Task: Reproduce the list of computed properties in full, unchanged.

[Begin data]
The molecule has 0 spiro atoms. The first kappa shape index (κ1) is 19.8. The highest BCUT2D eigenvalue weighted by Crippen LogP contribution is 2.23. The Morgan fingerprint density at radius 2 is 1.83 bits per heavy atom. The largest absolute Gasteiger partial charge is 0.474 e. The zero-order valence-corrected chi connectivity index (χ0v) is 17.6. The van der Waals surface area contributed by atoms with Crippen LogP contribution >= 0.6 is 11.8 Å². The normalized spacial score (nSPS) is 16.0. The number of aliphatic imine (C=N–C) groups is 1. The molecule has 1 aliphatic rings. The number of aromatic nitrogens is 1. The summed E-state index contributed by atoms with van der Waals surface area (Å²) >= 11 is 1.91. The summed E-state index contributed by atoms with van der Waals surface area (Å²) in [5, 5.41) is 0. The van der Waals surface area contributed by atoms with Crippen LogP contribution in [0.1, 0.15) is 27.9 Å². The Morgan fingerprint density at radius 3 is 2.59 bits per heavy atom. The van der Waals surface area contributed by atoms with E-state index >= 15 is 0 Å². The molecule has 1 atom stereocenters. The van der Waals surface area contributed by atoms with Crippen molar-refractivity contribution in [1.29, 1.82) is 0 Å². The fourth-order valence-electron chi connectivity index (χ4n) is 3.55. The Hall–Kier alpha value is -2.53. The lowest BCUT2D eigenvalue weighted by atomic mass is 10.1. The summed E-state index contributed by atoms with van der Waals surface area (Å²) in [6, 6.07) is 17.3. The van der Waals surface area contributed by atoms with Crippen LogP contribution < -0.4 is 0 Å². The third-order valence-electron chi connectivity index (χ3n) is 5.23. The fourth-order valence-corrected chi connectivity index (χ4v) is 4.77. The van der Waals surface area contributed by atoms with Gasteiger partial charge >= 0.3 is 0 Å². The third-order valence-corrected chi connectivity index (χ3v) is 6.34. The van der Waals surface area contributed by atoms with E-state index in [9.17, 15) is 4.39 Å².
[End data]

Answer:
The molecule has 0 spiro atoms. The first kappa shape index (κ1) is 19.8. The highest BCUT2D eigenvalue weighted by Crippen LogP contribution is 2.23. The Morgan fingerprint density at radius 2 is 1.83 bits per heavy atom. The largest absolute Gasteiger partial charge is 0.474 e. The zero-order valence-corrected chi connectivity index (χ0v) is 17.6. The van der Waals surface area contributed by atoms with Crippen LogP contribution >= 0.6 is 11.8 Å². The normalized spacial score (nSPS) is 16.0. The number of aliphatic imine (C=N–C) groups is 1. The molecule has 1 aliphatic rings. The number of aromatic nitrogens is 1. The summed E-state index contributed by atoms with van der Waals surface area (Å²) >= 11 is 1.91. The summed E-state index contributed by atoms with van der Waals surface area (Å²) in [5, 5.41) is 0. The van der Waals surface area contributed by atoms with Crippen LogP contribution in [0.1, 0.15) is 27.9 Å². The Morgan fingerprint density at radius 3 is 2.59 bits per heavy atom. The van der Waals surface area contributed by atoms with E-state index >= 15 is 0 Å². The molecule has 1 atom stereocenters. The van der Waals surface area contributed by atoms with Crippen molar-refractivity contribution in [1.29, 1.82) is 0 Å². The fourth-order valence-electron chi connectivity index (χ4n) is 3.55. The Hall–Kier alpha value is -2.53. The lowest BCUT2D eigenvalue weighted by atomic mass is 10.1. The summed E-state index contributed by atoms with van der Waals surface area (Å²) in [6, 6.07) is 17.3. The van der Waals surface area contributed by atoms with Crippen LogP contribution < -0.4 is 0 Å². The third-order valence-electron chi connectivity index (χ3n) is 5.23. The fourth-order valence-corrected chi connectivity index (χ4v) is 4.77. The van der Waals surface area contributed by atoms with Gasteiger partial charge >= 0.3 is 0 Å². The third-order valence-corrected chi connectivity index (χ3v) is 6.34. The van der Waals surface area contributed by atoms with E-state index in [9.17, 15) is 4.39 Å².